MATHS.AAPR Domains are larger groups of related standards. So the Domain Score is a calculation of all the related standards. So click on the standard name below each Domain to access the learning targets and proficiency scales for each Domain's related standards.
Domain (APR)
Arithmetic with Polynomials & Rational Expressions
 Perform arithmetic operations on polynomials
 Understand the relationship between zeros and factors of polynomials
 Use polynomial identities to solve problems
 Rewrite rational functions

Domain Description
An expression is a record of a computation with numbers, symbols that represent numbers, arithmetic operations, exponentiation, and, at more advanced levels, the operation of evaluating a function. Conventions about the use of parentheses and the order of operations assure that each expression is unambiguous. Creating an expression that describes a computation involving a general quantity requires the ability to express the computation in general terms, abstracting from specific instances.
Reading an expression with comprehension involves analysis of its underlying structure. This may suggest a different but equivalent way of writing the expression that exhibits some different aspect of its meaning. For example, p + 0.05p can be interpreted as the addition of a 5% tax to a price p. Rewriting p + 0.05p as 1.05p shows that adding a tax is the same as multiplying the price by a constant factor.
Algebraic manipulations are governed by the properties of operations and exponents, and the conventions of algebraic notation. At times, an expression is the result of applying operations to simpler expressions. For example, p + 0.05p is the sum of the simpler expressions p and 0.05p. Viewing an expression as the result of operation on simpler expressions can sometimes clarify its underlying structure.
A spreadsheet or a computer algebra system (CAS) can be used to experiment with algebraic expressions, perform complicated algebraic manipulations, and understand how algebraic manipulations behave.
Standards in this Domain
 MATHS.AAPR.01  Understand that polynomials form a system analogous to the integers, namely, they are closed under the operations of addition, subtraction, and multiplication; add, subtract, and multiply polynomials.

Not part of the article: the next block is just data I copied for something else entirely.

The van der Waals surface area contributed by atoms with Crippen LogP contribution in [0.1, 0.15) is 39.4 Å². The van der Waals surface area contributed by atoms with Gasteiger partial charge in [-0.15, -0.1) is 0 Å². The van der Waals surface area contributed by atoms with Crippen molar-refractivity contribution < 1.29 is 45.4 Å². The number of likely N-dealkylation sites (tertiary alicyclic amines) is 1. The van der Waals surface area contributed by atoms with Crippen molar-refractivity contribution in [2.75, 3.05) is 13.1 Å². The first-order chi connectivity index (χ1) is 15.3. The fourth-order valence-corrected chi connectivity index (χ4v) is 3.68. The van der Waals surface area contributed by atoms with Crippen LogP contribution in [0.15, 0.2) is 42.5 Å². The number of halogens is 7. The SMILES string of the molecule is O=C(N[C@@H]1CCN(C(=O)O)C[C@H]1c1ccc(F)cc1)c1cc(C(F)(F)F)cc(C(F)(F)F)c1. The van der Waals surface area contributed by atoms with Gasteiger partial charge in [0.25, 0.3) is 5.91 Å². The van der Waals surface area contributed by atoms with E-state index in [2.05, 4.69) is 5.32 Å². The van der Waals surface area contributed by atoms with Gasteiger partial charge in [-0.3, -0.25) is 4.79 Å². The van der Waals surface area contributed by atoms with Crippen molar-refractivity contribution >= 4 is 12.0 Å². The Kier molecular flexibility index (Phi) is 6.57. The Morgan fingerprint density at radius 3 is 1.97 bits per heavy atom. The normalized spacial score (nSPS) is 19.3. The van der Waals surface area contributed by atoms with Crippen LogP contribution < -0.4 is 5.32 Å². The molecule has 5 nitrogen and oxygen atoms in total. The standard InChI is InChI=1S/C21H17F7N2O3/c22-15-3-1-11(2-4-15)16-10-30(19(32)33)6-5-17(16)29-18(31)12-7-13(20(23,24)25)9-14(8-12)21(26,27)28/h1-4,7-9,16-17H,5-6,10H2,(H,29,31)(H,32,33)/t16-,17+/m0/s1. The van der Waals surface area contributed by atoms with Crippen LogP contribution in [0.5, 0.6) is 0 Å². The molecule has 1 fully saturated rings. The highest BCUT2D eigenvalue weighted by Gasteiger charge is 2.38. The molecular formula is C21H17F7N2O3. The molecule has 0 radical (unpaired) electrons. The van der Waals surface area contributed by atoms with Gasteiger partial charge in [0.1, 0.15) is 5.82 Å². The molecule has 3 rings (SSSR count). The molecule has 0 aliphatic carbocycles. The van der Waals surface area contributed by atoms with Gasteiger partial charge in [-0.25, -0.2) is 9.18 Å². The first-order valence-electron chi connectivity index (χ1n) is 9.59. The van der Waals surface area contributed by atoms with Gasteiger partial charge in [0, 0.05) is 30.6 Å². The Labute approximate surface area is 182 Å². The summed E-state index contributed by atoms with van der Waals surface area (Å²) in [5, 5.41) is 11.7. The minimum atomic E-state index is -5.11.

MATHS.AAPR.02  Know and apply the Remainder Theorem: For a polynomial p(x) and a number a, the remainder on division by x  a is p(a), so p(a) = 0 if and only if (x  a) is a factor of p(x).
 MATHS.AAPR.03  Identify zeros of polynomials when suitable factorizations are available, and use the zeros to construct a rough graph of the function defined by the polynomial.
 MATHS.AAPR.04  Prove polynomial identities and use them to describe numerical relationships. For example, the polynomial identity (x^{2} + y^{2})^{2} = (x^{2}  y^{2})^{2} + (2xy)^{2} can be used to generate Pythagorean triples.
 MATHS.AAPR.05  Know and apply the Binomial Theorem for the expansion of (x + y)^{n} in powers of x and y for a positive integer n, where x and y are any numbers, with coefficients determined for example by Pascal's Triangle.
 MATHS.AAPR.06  Rewrite simple rational expressions in different forms; write ^{a(x)}⁄_{b(x)} in the form q(x) + ^{r(x)}⁄_{b(x)}, where a(x), b(x), q(x), and r(x) are polynomials with the degree of r(x) less than the degree of b(x), using inspection, long division, or, for the more complicated examples, a computer algebra system.
 MATHS.AAPR.07  Understand that rational expressions form a system analogous to the rational numbers, closed under addition, subtraction, multiplication, and division by a nonzero rational expression; add, subtract, multiply, and divide rational expressions.